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Number of employed people grows at slow pace in Q1

2018/05/16 11:24

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SEJONG, May 16 (Yonhap) -- The number of employed people in South Korea increased slowly in the first quarter of this year, government data showed Wednesday, sparking concerns over the economy's ability to create jobs.

The number of employed South Koreans expanded by 334,000 in January from a year earlier, but the figure tumbled to 104,000 in February before edging up to 112,000 in March, according to the data from Statistics Korea.

It is the first time since April last year that the number has grown in the 100,000s for the two consecutive months.

Some experts said the slowdown in the monthly gain of employed people is natural in light of South Korea's slowing population growth, which is caused by a chronic low birthrate.

South Korea's newborns reached 357,700 last year, down 11.9 percent from a year earlier and the lowest number of newborns since the statistics agency started to compile such data in 1970.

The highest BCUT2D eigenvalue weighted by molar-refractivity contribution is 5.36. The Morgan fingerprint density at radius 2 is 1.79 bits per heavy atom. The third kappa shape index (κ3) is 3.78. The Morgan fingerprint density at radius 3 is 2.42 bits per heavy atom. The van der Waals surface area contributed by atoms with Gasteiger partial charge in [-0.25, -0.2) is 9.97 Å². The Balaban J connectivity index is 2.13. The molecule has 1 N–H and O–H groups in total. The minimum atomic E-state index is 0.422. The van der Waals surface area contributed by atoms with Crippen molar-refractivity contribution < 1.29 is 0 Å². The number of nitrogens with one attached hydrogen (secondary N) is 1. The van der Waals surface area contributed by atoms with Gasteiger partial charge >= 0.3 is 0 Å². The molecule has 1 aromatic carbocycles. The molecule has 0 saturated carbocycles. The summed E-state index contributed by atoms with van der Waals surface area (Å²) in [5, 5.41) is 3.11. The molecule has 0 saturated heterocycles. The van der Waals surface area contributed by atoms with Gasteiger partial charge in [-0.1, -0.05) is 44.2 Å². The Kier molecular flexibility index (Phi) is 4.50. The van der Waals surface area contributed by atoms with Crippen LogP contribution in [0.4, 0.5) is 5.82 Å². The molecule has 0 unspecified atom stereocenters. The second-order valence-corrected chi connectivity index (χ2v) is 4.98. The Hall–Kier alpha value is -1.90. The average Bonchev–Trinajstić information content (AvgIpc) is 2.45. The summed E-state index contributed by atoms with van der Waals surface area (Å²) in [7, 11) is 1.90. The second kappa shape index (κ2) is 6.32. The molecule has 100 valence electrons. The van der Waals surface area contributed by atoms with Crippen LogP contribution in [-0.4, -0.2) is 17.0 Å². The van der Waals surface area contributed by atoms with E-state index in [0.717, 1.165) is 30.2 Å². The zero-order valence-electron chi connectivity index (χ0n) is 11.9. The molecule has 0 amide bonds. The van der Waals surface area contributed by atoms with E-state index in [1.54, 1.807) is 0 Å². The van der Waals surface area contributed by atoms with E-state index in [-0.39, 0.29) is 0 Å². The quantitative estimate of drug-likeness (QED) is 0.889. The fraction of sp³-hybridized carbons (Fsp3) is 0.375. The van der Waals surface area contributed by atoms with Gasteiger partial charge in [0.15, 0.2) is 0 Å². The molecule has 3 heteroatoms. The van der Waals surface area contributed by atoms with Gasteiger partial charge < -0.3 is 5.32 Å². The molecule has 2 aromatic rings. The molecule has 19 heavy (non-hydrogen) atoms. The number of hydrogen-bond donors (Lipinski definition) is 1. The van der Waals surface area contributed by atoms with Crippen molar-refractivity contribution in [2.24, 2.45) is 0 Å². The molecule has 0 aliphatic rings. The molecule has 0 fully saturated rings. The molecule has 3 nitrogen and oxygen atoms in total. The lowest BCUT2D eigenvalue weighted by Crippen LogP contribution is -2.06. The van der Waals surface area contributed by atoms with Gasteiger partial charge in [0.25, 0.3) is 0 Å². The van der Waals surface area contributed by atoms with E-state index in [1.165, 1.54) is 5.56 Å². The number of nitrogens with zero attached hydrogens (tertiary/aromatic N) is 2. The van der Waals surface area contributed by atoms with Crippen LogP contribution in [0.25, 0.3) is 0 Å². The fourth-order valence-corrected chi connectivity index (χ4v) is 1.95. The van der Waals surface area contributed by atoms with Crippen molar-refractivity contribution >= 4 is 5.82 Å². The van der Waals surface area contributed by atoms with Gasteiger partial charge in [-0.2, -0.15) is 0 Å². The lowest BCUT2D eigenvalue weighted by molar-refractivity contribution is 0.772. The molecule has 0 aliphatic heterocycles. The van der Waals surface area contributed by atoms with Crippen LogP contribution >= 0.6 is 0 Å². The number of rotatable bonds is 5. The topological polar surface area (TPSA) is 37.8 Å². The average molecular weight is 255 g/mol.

Monthly growth in the number of people aged 15 and older was in the 300,000s in 2016-17, having been in the 400,000s the previous year. The figure further dropped to below 300,000 in the first quarter of this year.

In a press conference early this month, Finance Minister and Deputy Prime Minister Kim Dong-yeon said the government should pay close attention to the recent downturn in the country's working age population, or the number of people aged 15-64.

However, others said the slowdown in the first-quarter growth of employed people is serious as it accounts for less than half the gain in the number of people aged 15 and older.

In March alone, the percentage was 44.1 percent, the lowest since February 2016 and far lower than the monthly average of 97 percent in 2017, when Asia's fourth-largest economy grew 3.1 percent from the prior year.

The weak first-quarter increase in the number of employed people comes despite the government's concerted efforts to create more jobs. In March, the government proposed a 3.9 trillion-won (US$3.61 billion) supplementary budget to create new jobs for young people.

South Korea's jobless rate stood at 4.1 percent in April, down 0.1 percentage point from a year earlier. The unemployment rate for young adults -- those aged between 15 and 29 -- was still high at 10.7 percent, though it was down 0.5 percentage point from a year earlier.

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